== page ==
The furs of other animals, otter, marten, and mink, were also in demand but brought smaller prices. Moose hides sold well, and so did bear skins. Some buffalo hides were brought to Montreal, but in proportion to their value they were bulky and took up so much room in the canoes that the Indians did not care to bring them. The heyday of the buffalo trade came later, with the development of overland transportation. At any rate the dependence of New France upon these furs was complete. "I would have you know," asserts one chronicler, "that Canada subsists only upon the trade of these skins and furs, three-fourths of which come from the people who live around the Great Lakes." The prosperity of the French colony hinged wholly upon two things: whether the routes from the West were open, and whether the market for furs in France was holding up. Upon the former depended the quantity of furs brought to Montreal; upon the latter, the amount of profit which the coureurs-de-bois and the merchants of the colony would obtain.

For ten days or a fortnight the great fair at Montreal continued. A picturesque bazaar it must have been, this meeting of the two ends of civilization, for trade has been, in all ages, a mighty magnet to draw the ends of the earth together. When all the furs had been sold, the coureurs-de-bois took some goods along with them to be used partly in trade on their own account at the western posts and partly as presents from the King to the western chieftains. There is reason to suspect, however, that much of what the royal bounty provided for this latter purpose was diverted to private use. There were annual fairs at Three Rivers for the Indians of the St. Maurice region; at Sorel, for those of the Richelieu; and at Quebec and at Tadoussac, for the redskins of the Lower St. Lawrence. But Montreal, owing to its situation at the confluence of the St. Lawrence and Ottawa trade routes, was by far the greatest fur mart of all.

It has been mentioned that the colonial authorities tried to discourage trading at the western posts. Their aim was to bring the Indian with his furs to the colonial settlement. But this policy could not be fully carried out. Despite the most rigid prohibitions and the severest penalties, some of the coureurs-de-bois would take goods and brandy to sell in the wilderness. Finding that this practice could not be exterminated, the authorities decided to permit a limited amount of forest trading under strict regulation, and to this end the King authorized the granting of twenty-five licenses each year. These licenses permitted a trader to take three canoes with as much merchandise as they would hold. As a rule the licenses were not issued directly to the traders themselves, but were given to the religious institutions or to dependent widows of former royal officers. These in turn sold them to the traders, sometimes for a thousand livres or more. The system of granting twenty-five annual licenses did not of itself throw the door wide open for trade at the western establishments. But as time went on the plan was much abused by the granting of private licenses to the friends of the officials at Quebec, and "God knows how many of these were issued," as one writer of the time puts it. Traders often went, moreover, without any license at all, and especially in the matter of carrying brandy into the forest they frequently set the official orders at defiance.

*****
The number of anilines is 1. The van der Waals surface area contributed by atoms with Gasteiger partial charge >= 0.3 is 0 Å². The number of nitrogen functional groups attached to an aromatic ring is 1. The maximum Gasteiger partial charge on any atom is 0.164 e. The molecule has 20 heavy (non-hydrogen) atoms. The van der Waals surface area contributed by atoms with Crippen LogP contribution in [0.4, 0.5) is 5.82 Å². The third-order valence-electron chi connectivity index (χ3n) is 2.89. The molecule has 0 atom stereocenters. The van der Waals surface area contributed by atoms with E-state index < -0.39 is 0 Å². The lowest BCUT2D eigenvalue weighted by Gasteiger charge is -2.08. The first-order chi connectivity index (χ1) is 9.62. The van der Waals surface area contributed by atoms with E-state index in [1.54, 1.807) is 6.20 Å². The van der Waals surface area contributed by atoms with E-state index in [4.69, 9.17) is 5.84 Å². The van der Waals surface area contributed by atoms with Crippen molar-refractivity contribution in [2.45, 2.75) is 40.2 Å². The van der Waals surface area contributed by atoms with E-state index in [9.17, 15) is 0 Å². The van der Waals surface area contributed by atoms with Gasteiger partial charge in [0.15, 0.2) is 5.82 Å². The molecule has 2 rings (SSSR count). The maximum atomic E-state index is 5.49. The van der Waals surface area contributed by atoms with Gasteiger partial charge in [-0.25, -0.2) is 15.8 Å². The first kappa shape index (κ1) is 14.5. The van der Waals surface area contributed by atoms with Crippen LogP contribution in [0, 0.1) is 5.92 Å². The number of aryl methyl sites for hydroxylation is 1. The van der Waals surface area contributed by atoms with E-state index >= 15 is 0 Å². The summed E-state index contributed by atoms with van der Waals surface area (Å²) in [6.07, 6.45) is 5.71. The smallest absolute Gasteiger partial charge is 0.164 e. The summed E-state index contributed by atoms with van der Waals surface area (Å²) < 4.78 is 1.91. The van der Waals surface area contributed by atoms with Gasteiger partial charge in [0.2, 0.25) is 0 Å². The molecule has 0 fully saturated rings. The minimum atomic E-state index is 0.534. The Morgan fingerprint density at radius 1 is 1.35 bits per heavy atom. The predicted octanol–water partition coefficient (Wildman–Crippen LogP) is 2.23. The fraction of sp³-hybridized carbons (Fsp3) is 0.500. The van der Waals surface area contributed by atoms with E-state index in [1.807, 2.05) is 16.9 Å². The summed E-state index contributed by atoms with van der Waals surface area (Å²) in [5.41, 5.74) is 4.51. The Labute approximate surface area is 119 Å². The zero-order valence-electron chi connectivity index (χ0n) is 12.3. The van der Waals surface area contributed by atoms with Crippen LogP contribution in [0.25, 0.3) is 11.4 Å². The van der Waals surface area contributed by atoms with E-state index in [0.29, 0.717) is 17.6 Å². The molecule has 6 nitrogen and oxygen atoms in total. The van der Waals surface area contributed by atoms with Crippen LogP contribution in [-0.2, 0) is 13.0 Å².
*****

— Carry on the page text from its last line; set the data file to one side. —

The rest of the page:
This brandy question was, in fact, the great troubler in Israel. It bulks large in every chronicle, every memoir, every Relation, and in almost every official dispatch during a period of more than fifty years. It worried the King himself; it set the officers of the Church and State against each other; and it provoked more friction throughout the western dominions of France than all other issues put together.

As to the ethics of the liquor traffic in New France, there was never any serious disagreement. Even the secular authorities readily admitted that brandy did the Indians no good, and that it would be better to sell them blankets and kettles. But that was not the point. The traders believed that, if the western Indians could not secure brandy from the French, they would get rum from the English. The Indian would be no better off in that case, and the French would lose their hold on him into the bargain. Time and again they reiterated the argument that the prohibition of the brandy trade would make an end to trade, to French influence, and even to the missionary's own labors. For if the Indian went to the English for rum, he would get into touch with heresy as well; he would have Protestant missionaries come to his village, and the day of Jesuit propaganda would be at an end.

This, throughout the whole trading period, was the stock argument of publicans and sinners. The Jesuit missionaries combated it with all their power; yet they never fully convinced either the colonial or the home authorities. Louis XIV, urged by his confessor to take one stand and by his ministers to take the other, was sorely puzzled. He wanted to do his duty as a Most Christian King, yet he did not want to have on his hands a bankrupt colony. Bishop Laval pleaded with Colbert that brandy would spell the ruin of all religion in the new world, but the subtle minister calmly retorted that the eau-de-vie had not yet overcome the ancient church in older lands. To set his conscience right, the King referred the whole question to the savants of the Sorbonne, and they, like good churchmen, promptly gave their opinion that to sell intoxicants to the heathen was a heinous sin. But that counsel afforded the Grand Monarch scant guidance, for it was not the relative sinfulness of the brandy trade that perplexed him. The practical expediency of issuing a decree of prohibition was what lay upon his mind. On that point Colbert gave him sensible advice, namely, that a question of practical policy could be better settled by the colonists themselves than by cloistered scholars. Guided by this suggestion, the King asked for a limited plebiscite; the governor of New France was requested to call together "the leading inhabitants of the colony" and to obtain from each one his opinion in writing. Here was an inkling of colonial self-government, and it is unfortunate that the King did not resort more often to the same method of solving the colony's problems.